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Often a Business Analyst (BA) gets branded as being a bad analyst as a result of a project effort that has gone astray.  Fortunately most of the time it is not the fault of the BA, but rather the project to which they have been assigned. This could be the result of any or all of the following situations.

Project Objectives:

Problem: One of the first problems encountered is being assigned to a project which has unclear objectives or simply an idea or concept in the head of management (not to mention “objectives/management by airplane magazine articles”).  In trying to determine the scope, objectives or real reason for initiating the project, the BA may appear to be struggling or confused, when in fact the confusion originated at the top. Often these projects are unofficially entitled “Top Management’s Pet Project(s).”

Solution: If a business case has been prepared it can help determine the objectives for this effort.  If there is no business case – maybe that should be developed as the initial step of the project. At the completion of the project the entire effort should be re-evaluated and “lessons learned” documented.  This might prevent future projects from being initiated without a purpose being clearly identified and all stakeholders being in agreement before moving forward and consuming valuable resources.

Wrong Business Users:

Problem: Since the role of the BA is to elicit requirements from the business, the result is only as good as the users from whom these requirements are elicited.  Often the business users that are provided for these information gathering sessions are the users that are “available” and very often not the one who has the knowledge to provide the answers that the BA requires.  They often admit that they have no idea why they were asked to attend the sessions. In addition, if there are not business users with the authority to make decisions, approve compromises and/or prioritize the requirements, the results will be at minimum questionable.  The final result will only be as good as the requirements provided – and who gets the blame?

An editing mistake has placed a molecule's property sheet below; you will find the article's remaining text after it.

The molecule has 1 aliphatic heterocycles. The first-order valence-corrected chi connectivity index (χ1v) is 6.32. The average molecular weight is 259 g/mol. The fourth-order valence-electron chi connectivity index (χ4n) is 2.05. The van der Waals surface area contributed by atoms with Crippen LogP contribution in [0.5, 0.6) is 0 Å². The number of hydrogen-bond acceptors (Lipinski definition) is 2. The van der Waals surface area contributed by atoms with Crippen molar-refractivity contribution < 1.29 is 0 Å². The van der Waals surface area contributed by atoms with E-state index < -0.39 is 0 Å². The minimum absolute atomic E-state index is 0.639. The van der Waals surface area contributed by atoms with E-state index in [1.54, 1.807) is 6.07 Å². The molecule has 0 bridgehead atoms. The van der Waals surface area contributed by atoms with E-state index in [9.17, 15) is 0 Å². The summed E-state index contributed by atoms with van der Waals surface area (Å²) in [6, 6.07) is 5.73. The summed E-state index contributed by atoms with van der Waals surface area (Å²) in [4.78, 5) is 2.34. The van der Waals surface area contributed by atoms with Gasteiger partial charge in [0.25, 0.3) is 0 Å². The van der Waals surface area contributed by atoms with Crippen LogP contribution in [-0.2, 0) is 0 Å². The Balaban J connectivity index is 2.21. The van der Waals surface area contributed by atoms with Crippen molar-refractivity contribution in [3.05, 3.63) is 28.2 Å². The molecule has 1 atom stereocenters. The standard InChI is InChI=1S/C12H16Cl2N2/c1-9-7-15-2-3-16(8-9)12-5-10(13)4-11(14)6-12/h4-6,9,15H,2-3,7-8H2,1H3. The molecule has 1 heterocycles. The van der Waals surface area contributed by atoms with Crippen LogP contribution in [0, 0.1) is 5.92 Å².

Solution: Probably the most important activity to fully understand the “team” that has been assembled for this effort is to perform a thorough and extensive stakeholder analysis.  Through this effort the discovery of potential weaknesses can be exposed. I am not saying that the BA will have the authority to request resource changes, but at least understanding the situation will help identify potential risks and escalate the situation to management

Ill-equipped BA:

Problem: I am not speaking of a BA that is not qualified to be a BA, but rather one that is thrown into a project that supports an area of the business with which they have no experience or familiarity.  As a business analyst, the BA is usually familiar with and supports the needs of a specific functional area. They are able to build on that knowledge to develop meaningful and thorough requirements that meet the functional needs.  

Solution: If a BA is very familiar with analysis tools, especially process and data modeling techniques, this lack of functional background can be overcome.  The tools will enable the gathering and analysis of information and the rules of the tools themselves will show where gaps exist and additional information must be gathered. The BA should feel comfortable relying on their knowledge and application of the appropriate tools and techniques to guide them through the project.

Another suggestion would be to contract a consultant with the appropriate business background to support the BA and help accelerate the learning curve. This be a successful solution most of the time. The team must be alert to the possibility that the consultant may attempt to  implement business processes and/or business rules from their previous engagements, and not fully understanding the current project/organization situation. 

Time Box:

Problem: In the traditional analysis methodologies the analysis of requirements was done until ALL requirements had been gathered and analyzed.  This often led to the perception of the good ‘ole “analysis paralysis.” As a result more accelerated methods have been accepted by many organizations in which the analysis time has been reduced – with the intention of being able to deliver a result in a shorter period of time.  

Solution: This reduction in time is critical but often the “time box” that is imposed causes important items to be overlooked, causing an end result that is not correct and/or requires extensive rework.  Once again the question is pertinent – “Do you want it quick or correct?” The BA is forced to pay more attention to project scope and not wander off analyzing additional requirements that are out of scope. 

Summary

There are obviously other areas that can go wrong on a project that unfortunately will be attributed to a “bad BA” – but as we all know, there is plenty of blame to go around to all.